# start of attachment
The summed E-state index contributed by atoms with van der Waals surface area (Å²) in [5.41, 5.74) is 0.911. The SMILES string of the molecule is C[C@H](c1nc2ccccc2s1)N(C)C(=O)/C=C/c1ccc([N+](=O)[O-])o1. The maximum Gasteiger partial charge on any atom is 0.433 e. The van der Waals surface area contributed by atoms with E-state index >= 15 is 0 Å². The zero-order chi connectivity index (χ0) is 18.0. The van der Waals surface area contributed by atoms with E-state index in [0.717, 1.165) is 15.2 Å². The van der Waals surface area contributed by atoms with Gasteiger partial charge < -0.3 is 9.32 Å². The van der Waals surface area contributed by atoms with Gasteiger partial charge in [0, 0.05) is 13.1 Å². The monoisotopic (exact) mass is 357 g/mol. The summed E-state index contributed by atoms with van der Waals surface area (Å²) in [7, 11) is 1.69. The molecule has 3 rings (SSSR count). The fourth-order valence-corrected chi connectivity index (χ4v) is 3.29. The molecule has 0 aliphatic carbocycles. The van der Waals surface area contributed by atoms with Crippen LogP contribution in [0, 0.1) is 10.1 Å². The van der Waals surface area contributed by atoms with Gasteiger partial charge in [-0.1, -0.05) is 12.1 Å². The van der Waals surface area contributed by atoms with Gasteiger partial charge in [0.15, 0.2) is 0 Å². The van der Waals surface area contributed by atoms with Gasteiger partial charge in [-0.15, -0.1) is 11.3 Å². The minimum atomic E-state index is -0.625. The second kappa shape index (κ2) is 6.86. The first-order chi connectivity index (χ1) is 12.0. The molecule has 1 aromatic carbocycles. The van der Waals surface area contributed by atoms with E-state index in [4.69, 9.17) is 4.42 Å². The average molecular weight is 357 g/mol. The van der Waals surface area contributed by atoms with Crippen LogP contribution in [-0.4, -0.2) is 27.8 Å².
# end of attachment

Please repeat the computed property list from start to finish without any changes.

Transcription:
The summed E-state index contributed by atoms with van der Waals surface area (Å²) in [5.41, 5.74) is 0.911. The SMILES string of the molecule is C[C@H](c1nc2ccccc2s1)N(C)C(=O)/C=C/c1ccc([N+](=O)[O-])o1. The maximum Gasteiger partial charge on any atom is 0.433 e. The van der Waals surface area contributed by atoms with E-state index >= 15 is 0 Å². The zero-order chi connectivity index (χ0) is 18.0. The van der Waals surface area contributed by atoms with E-state index in [0.717, 1.165) is 15.2 Å². The van der Waals surface area contributed by atoms with Gasteiger partial charge < -0.3 is 9.32 Å². The van der Waals surface area contributed by atoms with Gasteiger partial charge in [0, 0.05) is 13.1 Å². The monoisotopic (exact) mass is 357 g/mol. The summed E-state index contributed by atoms with van der Waals surface area (Å²) in [7, 11) is 1.69. The molecule has 3 rings (SSSR count). The fourth-order valence-corrected chi connectivity index (χ4v) is 3.29. The molecule has 0 aliphatic carbocycles. The van der Waals surface area contributed by atoms with Crippen LogP contribution in [0, 0.1) is 10.1 Å². The van der Waals surface area contributed by atoms with Gasteiger partial charge in [-0.1, -0.05) is 12.1 Å². The van der Waals surface area contributed by atoms with Gasteiger partial charge in [0.15, 0.2) is 0 Å². The van der Waals surface area contributed by atoms with Gasteiger partial charge in [-0.15, -0.1) is 11.3 Å². The minimum atomic E-state index is -0.625. The second kappa shape index (κ2) is 6.86. The first-order chi connectivity index (χ1) is 12.0. The molecule has 1 aromatic carbocycles. The van der Waals surface area contributed by atoms with E-state index in [4.69, 9.17) is 4.42 Å². The average molecular weight is 357 g/mol. The van der Waals surface area contributed by atoms with Crippen LogP contribution in [-0.4, -0.2) is 27.8 Å².